Myth: I should take a dozen practice tests.

Fact: You should only take 2-4 practice tests, and at predetermined points in your study (beginning and end, possibly at the middle). Practice tests are only useful as a) score diagnostics (which you only need to do a couple of times) and b) to get you used to timing, which you can work on with practice questions outside of the timed exam. Once you have the timing down, there is little point in taking more practice tests. Avoid repeatedly taking practice tests without significant (100+ hours) study in between, even if they are nonGMAC, as that time is better invested studying how to get questions right in the first place, before trying to get them right quickly. It does not make sense to time yourself as you are doing many different problem types you haven’t learned yet, since it could take you 10+ minutes to learn how to do a new problem type, but once you master it with us, less than 2 minutes. This relates to the next myth:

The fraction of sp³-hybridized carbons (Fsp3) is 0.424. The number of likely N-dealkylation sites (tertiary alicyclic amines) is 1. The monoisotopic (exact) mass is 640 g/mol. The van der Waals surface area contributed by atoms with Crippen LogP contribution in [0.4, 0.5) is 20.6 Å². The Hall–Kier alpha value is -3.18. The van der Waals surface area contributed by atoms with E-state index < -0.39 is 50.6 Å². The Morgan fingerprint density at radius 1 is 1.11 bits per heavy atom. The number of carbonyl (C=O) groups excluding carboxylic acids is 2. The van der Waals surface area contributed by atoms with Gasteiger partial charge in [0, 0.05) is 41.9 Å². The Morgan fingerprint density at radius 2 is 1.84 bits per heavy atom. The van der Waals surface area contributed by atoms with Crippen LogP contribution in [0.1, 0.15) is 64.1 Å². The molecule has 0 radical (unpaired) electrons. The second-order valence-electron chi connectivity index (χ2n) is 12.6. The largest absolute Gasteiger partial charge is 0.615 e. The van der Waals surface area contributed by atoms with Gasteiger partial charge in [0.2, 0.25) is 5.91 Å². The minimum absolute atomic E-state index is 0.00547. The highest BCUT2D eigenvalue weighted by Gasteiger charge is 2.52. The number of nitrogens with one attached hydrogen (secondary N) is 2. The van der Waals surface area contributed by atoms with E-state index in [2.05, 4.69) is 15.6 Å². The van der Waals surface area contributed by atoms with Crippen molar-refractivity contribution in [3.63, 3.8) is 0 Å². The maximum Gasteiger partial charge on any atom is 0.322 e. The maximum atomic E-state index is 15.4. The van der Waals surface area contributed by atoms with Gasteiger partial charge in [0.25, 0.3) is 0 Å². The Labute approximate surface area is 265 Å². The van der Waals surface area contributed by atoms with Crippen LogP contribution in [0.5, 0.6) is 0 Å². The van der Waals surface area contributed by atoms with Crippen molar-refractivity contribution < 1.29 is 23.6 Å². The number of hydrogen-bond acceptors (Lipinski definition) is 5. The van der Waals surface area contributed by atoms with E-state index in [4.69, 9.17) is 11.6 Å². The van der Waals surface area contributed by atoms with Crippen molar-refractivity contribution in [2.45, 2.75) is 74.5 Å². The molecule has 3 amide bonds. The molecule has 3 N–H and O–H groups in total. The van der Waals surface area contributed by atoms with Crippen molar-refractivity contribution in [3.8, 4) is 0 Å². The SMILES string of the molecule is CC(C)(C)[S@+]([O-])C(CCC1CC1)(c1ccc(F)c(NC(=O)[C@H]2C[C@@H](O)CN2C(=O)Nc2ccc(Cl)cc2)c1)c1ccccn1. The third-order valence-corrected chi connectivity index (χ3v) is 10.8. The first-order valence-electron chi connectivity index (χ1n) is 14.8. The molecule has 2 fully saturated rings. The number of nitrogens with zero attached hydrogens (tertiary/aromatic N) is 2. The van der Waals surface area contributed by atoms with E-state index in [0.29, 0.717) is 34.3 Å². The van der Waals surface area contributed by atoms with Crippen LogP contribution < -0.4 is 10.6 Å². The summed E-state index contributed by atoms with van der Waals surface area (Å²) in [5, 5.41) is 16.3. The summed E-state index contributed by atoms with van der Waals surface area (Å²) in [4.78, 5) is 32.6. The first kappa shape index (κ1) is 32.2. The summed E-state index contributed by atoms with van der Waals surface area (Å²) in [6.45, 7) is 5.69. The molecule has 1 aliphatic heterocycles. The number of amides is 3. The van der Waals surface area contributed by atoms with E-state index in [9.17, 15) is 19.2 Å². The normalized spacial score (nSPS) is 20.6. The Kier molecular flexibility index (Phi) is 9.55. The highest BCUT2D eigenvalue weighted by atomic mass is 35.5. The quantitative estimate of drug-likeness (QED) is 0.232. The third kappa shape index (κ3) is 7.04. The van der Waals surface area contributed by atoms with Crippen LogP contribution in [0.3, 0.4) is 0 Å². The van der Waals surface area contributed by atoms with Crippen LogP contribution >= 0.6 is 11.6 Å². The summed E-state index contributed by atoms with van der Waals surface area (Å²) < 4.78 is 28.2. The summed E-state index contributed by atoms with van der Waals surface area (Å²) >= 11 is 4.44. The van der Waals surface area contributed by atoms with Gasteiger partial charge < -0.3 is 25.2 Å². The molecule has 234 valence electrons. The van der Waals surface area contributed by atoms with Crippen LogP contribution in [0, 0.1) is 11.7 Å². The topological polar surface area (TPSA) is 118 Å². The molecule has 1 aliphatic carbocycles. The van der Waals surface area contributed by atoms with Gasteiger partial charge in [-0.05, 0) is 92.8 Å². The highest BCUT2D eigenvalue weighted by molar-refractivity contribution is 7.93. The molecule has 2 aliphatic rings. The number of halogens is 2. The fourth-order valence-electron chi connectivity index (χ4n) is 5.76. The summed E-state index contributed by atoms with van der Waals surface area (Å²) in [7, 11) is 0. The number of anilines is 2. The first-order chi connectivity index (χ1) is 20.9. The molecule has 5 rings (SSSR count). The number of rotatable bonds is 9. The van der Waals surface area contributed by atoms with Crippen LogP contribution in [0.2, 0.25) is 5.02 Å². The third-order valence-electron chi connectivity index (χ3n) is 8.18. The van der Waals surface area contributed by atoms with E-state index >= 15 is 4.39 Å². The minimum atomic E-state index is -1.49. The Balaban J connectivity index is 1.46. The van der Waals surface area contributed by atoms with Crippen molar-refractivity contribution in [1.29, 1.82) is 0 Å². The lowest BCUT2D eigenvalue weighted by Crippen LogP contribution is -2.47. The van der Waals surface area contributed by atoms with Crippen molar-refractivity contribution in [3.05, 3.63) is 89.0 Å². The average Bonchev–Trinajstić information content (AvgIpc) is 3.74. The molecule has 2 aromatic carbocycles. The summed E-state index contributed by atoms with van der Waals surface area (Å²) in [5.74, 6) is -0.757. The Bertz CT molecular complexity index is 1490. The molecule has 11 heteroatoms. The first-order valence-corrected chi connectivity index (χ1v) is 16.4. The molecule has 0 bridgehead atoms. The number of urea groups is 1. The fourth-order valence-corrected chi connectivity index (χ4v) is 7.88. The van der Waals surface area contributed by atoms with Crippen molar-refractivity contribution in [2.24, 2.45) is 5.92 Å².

Myth: “All I need to do is a bunch of practice problems.”

Fact: Even if your foundations are very strong (meaning you’re already at Q44+ and V44+) you still have to learn GMAT exam-specific strategies which you don’t pick up solely from answering practice questions. And if your Q and V scores are less than 44, you need to work on content mastery first, before doing practice problems. We learn most efficiently when the ideas are presented as a coherent whole, organized by themes, rather than as a bunch of random problems (even a bunch of random themed problems). In other words, see the big picture first, then look at details. Don’t try to assemble the big picture out of a bunch of minor details. That is the absolute least efficient way of approaching a high score, aside from doing nothing at all (and is akin to trying to jump while you’re in the air, rather than with your feet firmly planted on the foundation). The misguided “practice-problems-only” approach is so common among students (and even among so-called expert GMAT teachers) that I had to include it here. Actually, this relates to the next myth.

Myth: “All practice GMAT questions are created equal.”